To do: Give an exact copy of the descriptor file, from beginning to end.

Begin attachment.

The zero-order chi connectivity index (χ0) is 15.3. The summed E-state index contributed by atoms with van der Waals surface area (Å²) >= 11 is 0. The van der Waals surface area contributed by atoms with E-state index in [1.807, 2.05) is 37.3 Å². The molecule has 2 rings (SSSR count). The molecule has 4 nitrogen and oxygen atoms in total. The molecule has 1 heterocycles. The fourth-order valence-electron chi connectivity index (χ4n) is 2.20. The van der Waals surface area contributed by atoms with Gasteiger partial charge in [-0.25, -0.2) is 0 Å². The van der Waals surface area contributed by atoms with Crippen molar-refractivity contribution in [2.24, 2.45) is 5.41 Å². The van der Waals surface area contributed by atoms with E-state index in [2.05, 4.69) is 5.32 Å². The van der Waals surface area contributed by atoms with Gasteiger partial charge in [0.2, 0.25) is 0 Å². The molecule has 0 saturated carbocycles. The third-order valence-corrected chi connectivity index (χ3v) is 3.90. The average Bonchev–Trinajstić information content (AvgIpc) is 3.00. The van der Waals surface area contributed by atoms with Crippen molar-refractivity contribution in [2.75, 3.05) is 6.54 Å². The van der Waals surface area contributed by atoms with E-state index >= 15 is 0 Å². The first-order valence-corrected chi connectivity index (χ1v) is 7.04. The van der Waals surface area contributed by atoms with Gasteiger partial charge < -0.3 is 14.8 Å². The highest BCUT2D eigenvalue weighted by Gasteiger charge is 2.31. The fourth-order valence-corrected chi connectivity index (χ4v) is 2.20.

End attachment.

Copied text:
The zero-order chi connectivity index (χ0) is 15.3. The summed E-state index contributed by atoms with van der Waals surface area (Å²) >= 11 is 0. The van der Waals surface area contributed by atoms with E-state index in [1.807, 2.05) is 37.3 Å². The molecule has 2 rings (SSSR count). The molecule has 4 nitrogen and oxygen atoms in total. The molecule has 1 heterocycles. The fourth-order valence-electron chi connectivity index (χ4n) is 2.20. The van der Waals surface area contributed by atoms with Gasteiger partial charge in [-0.25, -0.2) is 0 Å². The van der Waals surface area contributed by atoms with Crippen molar-refractivity contribution in [2.24, 2.45) is 5.41 Å². The van der Waals surface area contributed by atoms with E-state index in [2.05, 4.69) is 5.32 Å². The van der Waals surface area contributed by atoms with Gasteiger partial charge in [0.2, 0.25) is 0 Å². The molecule has 0 saturated carbocycles. The third-order valence-corrected chi connectivity index (χ3v) is 3.90. The average Bonchev–Trinajstić information content (AvgIpc) is 3.00. The van der Waals surface area contributed by atoms with Crippen molar-refractivity contribution in [2.75, 3.05) is 6.54 Å². The van der Waals surface area contributed by atoms with E-state index >= 15 is 0 Å². The first-order valence-corrected chi connectivity index (χ1v) is 7.04. The van der Waals surface area contributed by atoms with Gasteiger partial charge < -0.3 is 14.8 Å². The highest BCUT2D eigenvalue weighted by Gasteiger charge is 2.31. The fourth-order valence-corrected chi connectivity index (χ4v) is 2.20.